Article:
Can fast fashion compete with entry-level luxury brands? – WWD

MILAN – When the TikTok account @trendswithtate posted a video commenting on a Massimo Dutti shearling coat that cost $2,000 on the brand’s website, the comments and likes soared, reaching nearly 50,000 interactions.

“I honestly never expected my video to blow up,” Tate Morrison, the creator of the account, told WWD. Commentators on the video were either pointing out that they would never buy a coat that costs this much from a fast fashion brand, or praising Massimo Dutti for his bold move.

Massimo Dutti's coat - screenshot taken from their official website

Massimo Dutti’s coat – screenshot taken from their official website.

Image courtesy

The gap between ultra-fast fashion and fast fashion has become more apparent than ever, and as brands like Zara, Mango, Massimo Dutti and &Other Stories look to elevate their image, they’re raising prices too.

The term “ultra-fast fashion” was first used during the pandemic and describes brands such as Chinese online retailer Shein, which are producing huge quantities of clothing in a short amount of time. Every day, Shein introduces nearly 6,000 designs to the website, and it can take just three days for the company to plan, produce and market one piece of clothing, according to a report by McKinsey & Co..

But while ultra-fast fashion retailers are selling items that cost as little as $10, some more “traditional” fast fashion brands are attempting to move upmarket, repositioning themselves as more expensive.

Andrea Batilla, author of the books “Instant Fashion” and “The Fashion’s Alphabet”, former dean of the European Institute of Design and brand consultant, she said “I’m like the most beautiful girl with the worst reputation. Everyone wants them but we know they can be toxic, so they’re trying to clean up their image.”

Recently, Zara presented an Atelier collection shot by renowned fashion photographer Paolo Roversi with the aim of celebrating “high-end design and exquisite craftsmanship”. The items, mainly coats and dresses, were priced around $400.

“These fast fashion companies are able to position themselves above ultra fast fashion brands,” Batilla said.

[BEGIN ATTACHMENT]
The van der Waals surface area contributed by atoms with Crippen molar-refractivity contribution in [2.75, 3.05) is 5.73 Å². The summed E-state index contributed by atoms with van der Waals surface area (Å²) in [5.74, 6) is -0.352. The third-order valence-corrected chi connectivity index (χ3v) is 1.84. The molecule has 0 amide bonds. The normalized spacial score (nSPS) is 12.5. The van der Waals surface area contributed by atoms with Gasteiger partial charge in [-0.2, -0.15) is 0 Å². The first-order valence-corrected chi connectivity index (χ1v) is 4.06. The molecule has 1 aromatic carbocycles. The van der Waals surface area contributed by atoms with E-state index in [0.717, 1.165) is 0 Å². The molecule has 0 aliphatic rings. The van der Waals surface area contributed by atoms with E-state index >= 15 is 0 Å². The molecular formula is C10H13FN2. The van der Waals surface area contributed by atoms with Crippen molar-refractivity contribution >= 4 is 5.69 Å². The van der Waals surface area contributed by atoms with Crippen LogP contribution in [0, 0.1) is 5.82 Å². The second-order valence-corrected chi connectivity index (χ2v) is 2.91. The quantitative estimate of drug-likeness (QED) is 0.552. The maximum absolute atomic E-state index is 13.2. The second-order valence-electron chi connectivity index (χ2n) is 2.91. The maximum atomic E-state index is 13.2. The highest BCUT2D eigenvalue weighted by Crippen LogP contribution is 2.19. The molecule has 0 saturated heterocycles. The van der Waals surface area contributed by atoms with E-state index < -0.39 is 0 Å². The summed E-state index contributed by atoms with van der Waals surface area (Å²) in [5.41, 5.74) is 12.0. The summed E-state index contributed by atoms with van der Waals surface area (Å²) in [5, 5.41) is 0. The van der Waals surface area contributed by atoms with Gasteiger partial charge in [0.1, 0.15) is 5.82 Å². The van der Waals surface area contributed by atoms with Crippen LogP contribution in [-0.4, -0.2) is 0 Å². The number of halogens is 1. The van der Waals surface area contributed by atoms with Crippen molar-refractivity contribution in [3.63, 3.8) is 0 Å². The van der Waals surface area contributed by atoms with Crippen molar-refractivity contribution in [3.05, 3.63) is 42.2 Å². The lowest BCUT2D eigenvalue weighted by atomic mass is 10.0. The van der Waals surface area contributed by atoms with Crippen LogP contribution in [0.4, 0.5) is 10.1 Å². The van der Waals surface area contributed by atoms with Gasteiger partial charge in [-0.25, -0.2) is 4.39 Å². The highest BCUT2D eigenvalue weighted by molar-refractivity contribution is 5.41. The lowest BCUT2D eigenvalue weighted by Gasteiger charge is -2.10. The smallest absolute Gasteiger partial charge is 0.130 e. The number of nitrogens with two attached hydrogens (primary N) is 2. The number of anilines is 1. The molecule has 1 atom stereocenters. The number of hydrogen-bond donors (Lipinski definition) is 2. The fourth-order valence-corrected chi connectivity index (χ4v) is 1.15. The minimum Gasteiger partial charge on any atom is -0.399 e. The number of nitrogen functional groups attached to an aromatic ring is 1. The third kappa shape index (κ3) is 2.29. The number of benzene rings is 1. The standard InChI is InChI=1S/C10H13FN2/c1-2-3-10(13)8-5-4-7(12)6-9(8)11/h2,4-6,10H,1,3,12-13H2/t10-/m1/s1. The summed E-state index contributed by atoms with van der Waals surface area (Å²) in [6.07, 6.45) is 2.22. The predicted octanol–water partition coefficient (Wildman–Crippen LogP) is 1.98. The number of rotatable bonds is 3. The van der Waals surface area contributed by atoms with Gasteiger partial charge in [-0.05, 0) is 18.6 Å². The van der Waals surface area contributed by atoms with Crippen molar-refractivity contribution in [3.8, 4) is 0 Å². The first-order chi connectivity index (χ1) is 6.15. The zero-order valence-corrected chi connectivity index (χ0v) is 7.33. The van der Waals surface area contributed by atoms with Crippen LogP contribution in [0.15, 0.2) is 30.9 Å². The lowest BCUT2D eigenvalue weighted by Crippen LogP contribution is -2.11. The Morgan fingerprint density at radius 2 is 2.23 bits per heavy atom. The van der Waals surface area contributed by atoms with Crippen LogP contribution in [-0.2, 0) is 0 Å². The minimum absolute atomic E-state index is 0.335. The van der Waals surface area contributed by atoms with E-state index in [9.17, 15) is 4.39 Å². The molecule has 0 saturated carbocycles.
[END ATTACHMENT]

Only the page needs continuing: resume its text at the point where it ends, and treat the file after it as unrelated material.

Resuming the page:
According to Cécilia Moussy, a Paris-based fashion trend forecaster and consultant for luxury brands who previously worked at Tagwalk, the fashion search engine that gathers information on runway shows, designers, trends and new talent, “price alone it can no longer justify the high-end character of a clothing brand, and it is not the only indicator to define what a premium product should be”.

Indeed, customers, especially Gen Z, are acutely aware of the harms of fast fashion and have high expectations of transparency.

“The more these brands respect the prices of premium brands, the more consumers will expect transparency in materials and fabrics, true craftsmanship and an added value that will allow those brands to distinguish themselves from other competitors,” said Moussy.

Case in point: Morrison noted that while he does succumb to the convenience of fast fashion every now and then, he prefers to spend more on items that have “a certain sense of exclusivity, as well as guaranteed high-quality craftsmanship.”

In September, Swedish clothing brand COS debuted its first New York Fashion Week see now, buy now show in front of an audience that included Anderson .Paak, Angus Cloud and Emily Ratajkowski with a cast of supermodels including Paloma Elsesser. During the show, the retailer launched eveningwear, with dresses and accessories priced at around £200.

Showing during fashion week is a way for fast fashion brands “to build brand identity,” said Batilla. “Unlike other players, COS has a strong brand identity.”

Cos RTW Fall 2022 Collection

A look from the Cos Fall 2022 collection.

George Chinsee/WWD

Today, high-end retailers seek the relevance and proximity to customers enjoyed by high-end brands. To get there, brands are not only raising prices but also working towards more sustainable practices.

Last month Zara said it was entering the resale market with the aim of helping customers repair, resell or recycle their clothes. During the pandemic, the second-hand market reached its peak, as people started shopping more consciously and loving what they already owned. According to Boston Consulting Group, in 2022 the estimated value of the market is between $100 billion and $120 billion worldwide.

Zara's second-hand repair shop sustainability program.

Zara’s “Used” program.

Courtesy Zara

Morrison said he has recently “spent more time and energy trying to find secondhand pieces from thrift or vintage stores.”

These types of new services could help fast-fashion brands “acquire a more prestigious image,” Moussy said. And going forward, companies could “eventually split their offering into two ranges: a mass-market first range, accessible for its reasonable price points, and a second, more upmarket range with the promise of higher value clothing,” he noted. Mousse.

The line is thin between a strategic marketing move and a shift to truly elevate the brand as one more aware of sustainable and social practices. But some fast fashion brands are moving forward with greener manufacturing, eco-conscious lines and supply chain transparency.

Zara, for example, has said that by 2025 all of its linen and polyester fabrics will be sustainable, and by 2030 H&M has said it will recycle all of its products. Mango aims to use 100% sustainable cotton and 50% recycled polyester in its collections by 2025.

“The example of Massimo Dutti’s coat is perfect for understanding how it doesn’t matter whether it’s good or bad,” said Batilla. “At the end of the day, we’re talking about it.”

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